The New York Times

3 Officials of L.I. Construction Union Are Indicted

December 18, 1988

Charging that the largest construction union on Long Island has been controlled by the Mafia for more than 20 years, Federal prosecutors have obtained racketeering indictments against the union's three principal officials.

The officials of Local 66 of the Laborers International Union of North America were indicted on Thursday after a two-year investigation that included the planting of concealed microphones in the union's offices and the videotaping of purported illegal payoffs, law-enforcement officials said.

All three union officials have pleaded not guilty.

In announcing the charges, prosecutors identified the head of the union, Peter Vario, as a "soldier," or an initiated member in the Lucchese organized-crime family. Mr. Vario and two other officials were accused of obtaining $113,800 in payoffs between 1979 and 1987 from contractors and of running the union as a criminal enterprise.

'Tip of the Iceberg'

"This union is owned lock, stock and barrel by the Lucchese crime family," Edward A. McDonald, the head of the Federal Organized Crime Strike Force for the Eastern District of New York State, said in an interview. He asserted that union officials and top members of the Lucchese crime family "systematically bled thousands of dollars in illegal payoffs from construction contractors" on Long Island.

The United States Attorney in the Eastern District, Andrew J. Maloney, said that while the amounts of money documented in the indictment were relatively small, the payoffs "were just the tip of the iceberg."

The union leaders were indicted under provisions of the Federal Racketeer Influenced and Corruption Organizations Act, known as RICO. Mr. Maloney said that the investigation was continuing and that more indictments under civil provisions of the RICO law were expected.

Local 66 represents more than 1,200 workers employed in the construction of foundations and other jobs at commercial and residential buildings in Nassau County and Suffolk County.

Mr. Vario, who is 44 years old and who lives in Dix Hills, L.I., was the lead defendant in the 51-count indictment. He is the vice president of Local 66 and the administrator of its $40 million retirement and fringe-benefits fund.

Also indicted were Michael LaBarbara Jr., 51, of Holtsville, L.I., the business manager of Local 66, and James G. Abbatiello, of Westbury, L.I., the assistant business manager.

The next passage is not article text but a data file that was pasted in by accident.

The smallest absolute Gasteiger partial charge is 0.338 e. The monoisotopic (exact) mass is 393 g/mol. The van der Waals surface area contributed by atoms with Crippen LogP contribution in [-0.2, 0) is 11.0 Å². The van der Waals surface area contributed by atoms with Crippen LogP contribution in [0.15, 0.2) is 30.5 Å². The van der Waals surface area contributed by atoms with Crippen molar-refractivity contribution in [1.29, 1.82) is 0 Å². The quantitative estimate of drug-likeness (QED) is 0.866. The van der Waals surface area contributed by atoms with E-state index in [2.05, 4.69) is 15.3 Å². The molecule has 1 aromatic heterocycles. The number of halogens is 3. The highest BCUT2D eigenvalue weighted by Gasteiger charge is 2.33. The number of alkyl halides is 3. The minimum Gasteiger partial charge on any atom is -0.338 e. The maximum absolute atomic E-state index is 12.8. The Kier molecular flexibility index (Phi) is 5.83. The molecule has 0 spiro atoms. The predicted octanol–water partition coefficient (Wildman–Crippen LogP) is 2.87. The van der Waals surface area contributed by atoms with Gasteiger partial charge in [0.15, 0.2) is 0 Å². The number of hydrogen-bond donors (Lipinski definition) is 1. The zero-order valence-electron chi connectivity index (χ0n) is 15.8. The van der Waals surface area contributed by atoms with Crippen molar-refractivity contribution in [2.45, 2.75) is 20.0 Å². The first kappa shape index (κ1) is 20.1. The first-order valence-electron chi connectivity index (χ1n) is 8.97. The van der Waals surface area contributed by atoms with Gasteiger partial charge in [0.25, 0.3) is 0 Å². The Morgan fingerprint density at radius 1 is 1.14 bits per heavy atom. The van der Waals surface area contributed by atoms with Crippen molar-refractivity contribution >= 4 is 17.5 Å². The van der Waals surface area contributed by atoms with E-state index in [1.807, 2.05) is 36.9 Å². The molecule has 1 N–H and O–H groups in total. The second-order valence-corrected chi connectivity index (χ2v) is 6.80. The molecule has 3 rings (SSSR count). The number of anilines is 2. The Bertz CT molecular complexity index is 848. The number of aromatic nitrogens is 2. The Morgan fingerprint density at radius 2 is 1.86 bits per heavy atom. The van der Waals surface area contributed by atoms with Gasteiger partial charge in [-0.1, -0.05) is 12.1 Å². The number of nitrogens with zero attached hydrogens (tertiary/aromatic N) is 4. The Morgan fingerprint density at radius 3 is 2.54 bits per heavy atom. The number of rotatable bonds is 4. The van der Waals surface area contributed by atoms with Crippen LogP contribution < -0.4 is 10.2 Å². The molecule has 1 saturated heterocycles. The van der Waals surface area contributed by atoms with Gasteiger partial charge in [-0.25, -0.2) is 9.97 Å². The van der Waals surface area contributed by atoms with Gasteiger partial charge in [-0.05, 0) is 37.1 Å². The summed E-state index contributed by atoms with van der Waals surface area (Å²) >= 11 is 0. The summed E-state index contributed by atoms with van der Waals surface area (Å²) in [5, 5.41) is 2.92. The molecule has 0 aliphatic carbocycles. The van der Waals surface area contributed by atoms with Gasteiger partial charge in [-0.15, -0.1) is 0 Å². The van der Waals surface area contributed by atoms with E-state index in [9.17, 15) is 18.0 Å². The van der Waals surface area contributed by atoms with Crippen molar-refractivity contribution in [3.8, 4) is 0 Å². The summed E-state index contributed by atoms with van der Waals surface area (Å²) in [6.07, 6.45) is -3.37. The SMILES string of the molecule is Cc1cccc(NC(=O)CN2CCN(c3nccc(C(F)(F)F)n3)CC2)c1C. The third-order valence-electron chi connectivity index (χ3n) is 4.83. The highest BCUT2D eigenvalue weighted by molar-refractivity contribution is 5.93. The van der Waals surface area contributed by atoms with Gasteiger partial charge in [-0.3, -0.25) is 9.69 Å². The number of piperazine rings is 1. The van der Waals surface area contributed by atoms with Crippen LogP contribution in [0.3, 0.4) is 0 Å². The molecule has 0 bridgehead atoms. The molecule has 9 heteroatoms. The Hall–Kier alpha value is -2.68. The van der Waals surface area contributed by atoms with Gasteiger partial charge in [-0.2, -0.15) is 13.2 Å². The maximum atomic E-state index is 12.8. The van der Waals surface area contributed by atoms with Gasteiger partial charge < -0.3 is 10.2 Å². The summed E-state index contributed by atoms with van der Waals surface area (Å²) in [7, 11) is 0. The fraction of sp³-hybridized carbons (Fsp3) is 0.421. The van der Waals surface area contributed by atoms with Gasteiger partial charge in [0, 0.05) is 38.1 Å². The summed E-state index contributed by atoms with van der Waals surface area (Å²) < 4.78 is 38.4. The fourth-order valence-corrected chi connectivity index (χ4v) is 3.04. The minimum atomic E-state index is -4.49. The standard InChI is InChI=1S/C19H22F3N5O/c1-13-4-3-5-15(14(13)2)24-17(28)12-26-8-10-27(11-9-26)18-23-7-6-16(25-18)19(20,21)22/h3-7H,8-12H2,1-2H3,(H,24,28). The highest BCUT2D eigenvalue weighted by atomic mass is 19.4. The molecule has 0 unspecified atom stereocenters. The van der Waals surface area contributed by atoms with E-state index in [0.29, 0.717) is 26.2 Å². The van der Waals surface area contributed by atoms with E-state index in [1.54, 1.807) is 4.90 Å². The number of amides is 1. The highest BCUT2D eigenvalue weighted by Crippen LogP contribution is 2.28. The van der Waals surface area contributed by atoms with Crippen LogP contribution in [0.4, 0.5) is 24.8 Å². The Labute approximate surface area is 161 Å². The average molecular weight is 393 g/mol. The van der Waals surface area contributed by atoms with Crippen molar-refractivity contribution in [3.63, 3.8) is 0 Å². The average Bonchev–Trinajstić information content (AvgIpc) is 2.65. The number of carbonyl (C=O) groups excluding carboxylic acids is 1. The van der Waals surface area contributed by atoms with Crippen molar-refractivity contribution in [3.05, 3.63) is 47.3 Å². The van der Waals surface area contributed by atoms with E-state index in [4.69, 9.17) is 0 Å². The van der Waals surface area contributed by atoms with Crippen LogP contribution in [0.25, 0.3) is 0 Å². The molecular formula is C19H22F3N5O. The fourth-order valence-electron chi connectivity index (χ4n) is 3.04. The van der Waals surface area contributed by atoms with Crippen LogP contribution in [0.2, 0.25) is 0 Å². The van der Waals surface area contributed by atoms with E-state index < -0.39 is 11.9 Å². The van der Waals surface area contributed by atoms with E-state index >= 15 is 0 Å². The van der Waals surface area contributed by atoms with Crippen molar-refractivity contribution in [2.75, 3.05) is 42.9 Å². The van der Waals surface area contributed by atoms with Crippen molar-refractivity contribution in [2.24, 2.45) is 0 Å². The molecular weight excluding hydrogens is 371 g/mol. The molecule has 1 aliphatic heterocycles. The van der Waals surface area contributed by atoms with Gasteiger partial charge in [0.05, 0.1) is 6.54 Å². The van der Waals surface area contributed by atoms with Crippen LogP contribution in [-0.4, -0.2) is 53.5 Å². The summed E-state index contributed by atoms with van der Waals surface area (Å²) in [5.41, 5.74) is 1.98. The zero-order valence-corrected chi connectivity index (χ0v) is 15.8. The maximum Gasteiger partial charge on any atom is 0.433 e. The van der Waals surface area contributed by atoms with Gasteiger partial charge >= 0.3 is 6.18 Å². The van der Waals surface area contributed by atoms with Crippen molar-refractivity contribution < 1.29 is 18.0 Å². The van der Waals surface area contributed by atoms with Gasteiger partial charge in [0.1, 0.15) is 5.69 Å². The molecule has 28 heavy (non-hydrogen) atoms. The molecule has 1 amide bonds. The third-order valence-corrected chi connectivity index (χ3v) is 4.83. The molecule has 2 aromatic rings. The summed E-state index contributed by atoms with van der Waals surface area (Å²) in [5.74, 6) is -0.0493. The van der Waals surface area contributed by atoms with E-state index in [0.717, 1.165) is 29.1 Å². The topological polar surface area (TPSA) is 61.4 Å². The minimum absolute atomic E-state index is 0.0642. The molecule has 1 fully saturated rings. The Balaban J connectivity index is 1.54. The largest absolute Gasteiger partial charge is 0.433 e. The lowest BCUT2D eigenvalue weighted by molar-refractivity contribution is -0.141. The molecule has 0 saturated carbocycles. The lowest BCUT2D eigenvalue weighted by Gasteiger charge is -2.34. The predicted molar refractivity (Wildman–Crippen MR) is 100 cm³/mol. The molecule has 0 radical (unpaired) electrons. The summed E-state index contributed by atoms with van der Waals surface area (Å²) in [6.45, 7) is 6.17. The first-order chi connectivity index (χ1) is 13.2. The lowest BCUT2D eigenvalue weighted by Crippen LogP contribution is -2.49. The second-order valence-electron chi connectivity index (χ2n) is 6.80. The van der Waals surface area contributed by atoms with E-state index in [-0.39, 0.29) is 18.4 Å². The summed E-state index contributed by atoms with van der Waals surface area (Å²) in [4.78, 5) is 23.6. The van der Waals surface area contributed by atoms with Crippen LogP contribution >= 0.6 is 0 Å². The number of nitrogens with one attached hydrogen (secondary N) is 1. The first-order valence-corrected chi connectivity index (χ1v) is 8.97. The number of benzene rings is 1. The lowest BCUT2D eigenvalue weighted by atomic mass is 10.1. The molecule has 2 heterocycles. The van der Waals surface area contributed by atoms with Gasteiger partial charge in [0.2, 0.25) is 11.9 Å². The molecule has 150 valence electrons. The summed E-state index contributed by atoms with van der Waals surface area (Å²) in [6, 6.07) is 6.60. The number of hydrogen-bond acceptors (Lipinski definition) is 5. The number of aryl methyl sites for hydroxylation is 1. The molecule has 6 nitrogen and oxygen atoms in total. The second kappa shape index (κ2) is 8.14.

All Plead Not Guilty

The officers pleaded not guilty at arraignments in Federal District Court in Brooklyn, and each was released on $250,000 bail for a hearing in Federal District Court on Thursday.

All three union officials have unpublished phone numbers and could not be reached at home. Calls to the union's offices were not returned.

Samuel H. Dawson, a lawyer representing Mr. LaBarbara, said he expected his client to be found not guilty.

"Each day brings us one day closer to a finding that these charges are very flimsy and are built on bought and paid-for testimony," said Mr. Dawson, of Gallop Dawson & Clayman of Manhattan. "What will ultimately be revealed is that the government made a pact with a number of people caught doing all kinds of things who decided they would bargain for their freedom."

The reputed former boss of the Lucchese family, Salvatore (Tony Ducks) Corallo, and the reputed underboss or number two leader of the family, Salvatore Santoro, were named as unindicted co-conspirators. They were said in the indictment to have shared in the payoffs and resolved disputes over the distribution of the money.

Both were sentenced to long prison terms after being convicted in 1986 on Federal charges that they were members of the Mafia's ruling body in the New York metropolitan area.

A concrete-company owner, Silvestro Spilabotte, 55, of Old Westbury, L.I., who is the head of the DeSantis Construction Corporation in Hauppauge, L.I., was also charged with racketeering and serving as a middleman in funneling payoffs from other contractors to Local 66 officials. Mr. Spilabotte pleaded not guilty.


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